Grand Chief Garrison Settee

“The ultimate goal is to create a better society,” shared Grand Chief Garrison Settee as he spoke with a group of Crown Attorneys in Treaty One territory this past Tuesday.

“We want youth to be able to achieve their dreams. We must understand that what we are dealing with is part of a larger problem. Youth start off with minor things, misdemeanours, and then they are drawn into a system where they become institutionalized. They become trapped because of the way the systems have impacted our youth and Indigenous people. There is no chance for redemption, no chance for restorative justice.”

On June 7, 2022, Grand Chief Settee was pleased to speak with a group of Crown Attorneys. They were joined by Edwin Wood, Program Manager for MKO’s Justice Program along with Heidi Spence, Director for MKO’s Missing and Murdered Indigenous Women and Girls Liaison Unit.

He started by sharing information with the Crown Attorneys about where he was raised. He explained he was from the Pimicikamak Cree Nation and was raised to speak Cree and is still fluent.

His language is important to him.

Left to Right: Edwin Wood, Program Manager for MKO’s Justice Program, Grand Chief Garrison Settee, Heidi Spence, Director for MKO’s Missing and Murdered Indigenous Women and Girls Liaison Unit.

Grand Chief Settee grew up with strong values.

By profession, he is a teacher. He spent much of his time teaching in high school. He studied Indigenous law and was teaching that to grade 11 & 12.

“This was a deliberate act of government, to colonize, it’s an oppressive system and we are dealing with the repercussions,” stated the Grand Chief. “The youth… the systems deal with, they didn’t ask to be poor, they didn’t ask to be victims of abuse, they didn’t ask to be part of these systems like CFS.”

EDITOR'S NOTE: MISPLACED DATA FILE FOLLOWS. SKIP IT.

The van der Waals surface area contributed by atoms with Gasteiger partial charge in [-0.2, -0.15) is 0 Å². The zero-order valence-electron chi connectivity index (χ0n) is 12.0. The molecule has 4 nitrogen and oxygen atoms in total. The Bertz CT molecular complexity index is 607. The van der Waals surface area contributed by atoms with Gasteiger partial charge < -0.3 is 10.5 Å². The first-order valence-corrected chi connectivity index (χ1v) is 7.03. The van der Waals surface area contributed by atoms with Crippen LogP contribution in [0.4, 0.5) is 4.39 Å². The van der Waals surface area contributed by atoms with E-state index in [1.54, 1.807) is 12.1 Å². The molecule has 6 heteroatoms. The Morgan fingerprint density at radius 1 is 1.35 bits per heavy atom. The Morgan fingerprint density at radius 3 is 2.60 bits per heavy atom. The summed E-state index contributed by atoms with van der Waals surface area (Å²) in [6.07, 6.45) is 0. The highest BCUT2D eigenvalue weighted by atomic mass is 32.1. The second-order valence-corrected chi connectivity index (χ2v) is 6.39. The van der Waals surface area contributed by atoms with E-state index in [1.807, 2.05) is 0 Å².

“One of the atrocities is when we take a young and powerless child and we drag them out of their environment where they have access to the culture, we put them in an environment that is strange, away from their siblings, their aunties and uncles,” said the Grand Chief.

He spoke about the abuse that took place in residential school.

“People can’t come out ‘normal’ when they go through that system,” he stated.

“Unmarked graves across the country–that is what we are living with on a daily basis.”

In the bigger scheme of things, the Grand Chief tells the Crown Attorneys, he wants to address the root cause of the crimes.

“Opportunities for change and transformation in how we deal with justice.”

“Over representation in jails is at an all time high for Indigenous people,” said the Grand Chief. “We have inherited a system as Indigenous people—the system was forced upon us.”

Grand Chief Garrison Settee speaking to Crown Attorneys in Winnipeg on June 7, 2022. 

“The ultimate goal of the Indigenous justice systems are peace, balance, and harmony,” stated Grand Chief Settee. “We did not want to disrupt that system. Courts, lawyers, judges, were not in this scheme. We lived like that for time out of mind and it worked for us. We are starting to have much-needed conversations on restorative justice.”

The Grand Chief wore beadwork gifted to him when he travelled to meet MKO citizens who are living in penitentiaries and correctional centres. He shared with the Crown Attorneys his experience of going to Headingley and Stony Mountain.

He held the beadwork that was so carefully made by someone doing many years within the system. The Grand Chief spoke about the message of hope that he shares when he goes in to visit the people living incarcerated within these systems. He says, “people’s past does not define their future.”

“Without truth, there can be no reconciliation! The way forward is having systems where youth can find themselves, like the healing lodge. The system we have now is not restorative, it is punitive, it is foreign to our way of thinking,” concluded Grand Chief Settee.

“To be able to revitalize our culture, our languages, our ceremonies is essential.”